TULSA, Okla. — A federal judge on Tuesday struck down Oklahoma’s gay marriage ban, saying it violates the US Constitution, but immediately stayed the effects of the ruling while the courts sort out the matter.
In his ruling, US District Judge Terrence Kern criticized a law that was approved by voters in 2004 in this conservative state known as the buckle of the Bible Belt. He described the gay marriage ban as ‘‘an arbitrary, irrational exclusion of just one class of Oklahoma citizens from a governmental benefit.’’
The Oklahoma ruling comes about a month after a federal judge in Utah overturned that state’s ban on same-sex marriage. Hundreds of couples got married there before the US Supreme Court intervened, putting a halt to the weddings until the courts sort out the matter. Kern cited that case in issuing the stay of his own ruling.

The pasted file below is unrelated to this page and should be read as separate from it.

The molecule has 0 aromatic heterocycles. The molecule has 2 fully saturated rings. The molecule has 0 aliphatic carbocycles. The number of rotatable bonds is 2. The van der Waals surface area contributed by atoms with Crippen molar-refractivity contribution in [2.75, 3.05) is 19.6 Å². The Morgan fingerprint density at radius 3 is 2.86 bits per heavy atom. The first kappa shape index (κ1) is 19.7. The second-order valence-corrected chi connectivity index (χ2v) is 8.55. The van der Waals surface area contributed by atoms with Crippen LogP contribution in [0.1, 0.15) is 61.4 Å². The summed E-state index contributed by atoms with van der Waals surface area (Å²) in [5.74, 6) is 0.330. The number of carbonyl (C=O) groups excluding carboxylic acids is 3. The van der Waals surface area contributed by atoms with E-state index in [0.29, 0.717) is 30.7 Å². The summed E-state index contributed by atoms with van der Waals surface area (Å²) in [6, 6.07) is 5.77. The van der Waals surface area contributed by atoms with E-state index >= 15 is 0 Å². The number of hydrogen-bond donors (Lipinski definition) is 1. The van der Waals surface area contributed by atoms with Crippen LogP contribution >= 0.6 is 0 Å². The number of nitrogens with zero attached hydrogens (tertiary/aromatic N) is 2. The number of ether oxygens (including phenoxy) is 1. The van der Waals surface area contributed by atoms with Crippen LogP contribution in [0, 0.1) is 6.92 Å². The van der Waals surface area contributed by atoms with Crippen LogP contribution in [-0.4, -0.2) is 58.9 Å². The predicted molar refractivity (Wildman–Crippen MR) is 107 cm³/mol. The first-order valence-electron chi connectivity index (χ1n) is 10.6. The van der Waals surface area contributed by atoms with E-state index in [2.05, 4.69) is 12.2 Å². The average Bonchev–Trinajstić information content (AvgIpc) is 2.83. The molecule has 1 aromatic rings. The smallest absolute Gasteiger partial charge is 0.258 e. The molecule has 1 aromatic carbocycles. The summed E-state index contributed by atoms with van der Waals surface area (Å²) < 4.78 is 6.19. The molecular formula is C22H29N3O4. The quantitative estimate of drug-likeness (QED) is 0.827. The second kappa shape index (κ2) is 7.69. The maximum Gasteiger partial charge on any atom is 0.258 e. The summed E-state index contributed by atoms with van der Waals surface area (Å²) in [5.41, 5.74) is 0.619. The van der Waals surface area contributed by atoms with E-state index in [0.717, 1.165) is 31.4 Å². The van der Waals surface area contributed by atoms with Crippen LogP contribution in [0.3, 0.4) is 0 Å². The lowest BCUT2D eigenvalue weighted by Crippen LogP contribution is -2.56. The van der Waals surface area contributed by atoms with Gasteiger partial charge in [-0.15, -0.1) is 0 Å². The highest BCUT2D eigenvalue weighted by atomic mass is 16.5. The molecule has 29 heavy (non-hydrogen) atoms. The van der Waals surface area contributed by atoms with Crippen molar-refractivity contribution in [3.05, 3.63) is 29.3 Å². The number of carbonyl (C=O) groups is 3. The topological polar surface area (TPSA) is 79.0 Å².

The constitutional amendment approved by Oklahoma voters says marriage consists only of the union of one man and one woman. Kerns said the measure violates the US Constitution’s equal-protection clause by precluding same-sex couples from receiving an Oklahoma marriage license.
‘‘Equal protection is at the very heart of our legal system and central to our consent to be governed. It is not a scarce commodity to be meted out begrudgingly or in short portions. Therefore, the majority view in Oklahoma must give way to individual constitutional rights,’’ Kern wrote.